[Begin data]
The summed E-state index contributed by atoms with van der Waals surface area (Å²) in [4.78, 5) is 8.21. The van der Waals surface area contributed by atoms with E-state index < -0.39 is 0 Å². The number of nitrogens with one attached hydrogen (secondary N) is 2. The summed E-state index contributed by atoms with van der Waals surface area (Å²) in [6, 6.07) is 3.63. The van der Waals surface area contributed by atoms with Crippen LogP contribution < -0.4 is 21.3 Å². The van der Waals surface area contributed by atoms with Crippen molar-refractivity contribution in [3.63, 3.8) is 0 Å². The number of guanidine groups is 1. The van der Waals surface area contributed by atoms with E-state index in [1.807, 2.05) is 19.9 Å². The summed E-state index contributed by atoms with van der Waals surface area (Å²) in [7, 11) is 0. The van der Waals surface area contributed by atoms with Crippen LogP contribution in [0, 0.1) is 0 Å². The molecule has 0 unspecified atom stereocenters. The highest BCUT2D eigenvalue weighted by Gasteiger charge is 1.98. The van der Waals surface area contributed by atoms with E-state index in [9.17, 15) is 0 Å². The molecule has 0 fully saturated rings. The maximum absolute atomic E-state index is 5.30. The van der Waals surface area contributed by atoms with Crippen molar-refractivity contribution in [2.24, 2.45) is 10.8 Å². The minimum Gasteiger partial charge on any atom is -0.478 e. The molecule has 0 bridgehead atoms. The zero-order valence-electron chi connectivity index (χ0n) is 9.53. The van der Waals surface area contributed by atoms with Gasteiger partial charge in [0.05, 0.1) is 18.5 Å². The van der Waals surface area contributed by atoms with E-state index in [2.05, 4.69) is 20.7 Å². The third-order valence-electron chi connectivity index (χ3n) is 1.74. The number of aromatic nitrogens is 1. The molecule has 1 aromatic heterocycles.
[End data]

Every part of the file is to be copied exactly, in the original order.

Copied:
The summed E-state index contributed by atoms with van der Waals surface area (Å²) in [4.78, 5) is 8.21. The van der Waals surface area contributed by atoms with E-state index < -0.39 is 0 Å². The number of nitrogens with one attached hydrogen (secondary N) is 2. The summed E-state index contributed by atoms with van der Waals surface area (Å²) in [6, 6.07) is 3.63. The van der Waals surface area contributed by atoms with Crippen LogP contribution < -0.4 is 21.3 Å². The van der Waals surface area contributed by atoms with Crippen molar-refractivity contribution in [3.63, 3.8) is 0 Å². The number of guanidine groups is 1. The van der Waals surface area contributed by atoms with E-state index in [1.807, 2.05) is 19.9 Å². The summed E-state index contributed by atoms with van der Waals surface area (Å²) in [7, 11) is 0. The van der Waals surface area contributed by atoms with Crippen LogP contribution in [0, 0.1) is 0 Å². The molecule has 0 unspecified atom stereocenters. The highest BCUT2D eigenvalue weighted by Gasteiger charge is 1.98. The van der Waals surface area contributed by atoms with E-state index in [9.17, 15) is 0 Å². The molecule has 0 fully saturated rings. The maximum absolute atomic E-state index is 5.30. The van der Waals surface area contributed by atoms with Crippen molar-refractivity contribution in [2.24, 2.45) is 10.8 Å². The minimum Gasteiger partial charge on any atom is -0.478 e. The molecule has 0 bridgehead atoms. The zero-order valence-electron chi connectivity index (χ0n) is 9.53. The van der Waals surface area contributed by atoms with Gasteiger partial charge in [0.05, 0.1) is 18.5 Å². The van der Waals surface area contributed by atoms with E-state index in [2.05, 4.69) is 20.7 Å². The third-order valence-electron chi connectivity index (χ3n) is 1.74. The number of aromatic nitrogens is 1. The molecule has 1 aromatic heterocycles.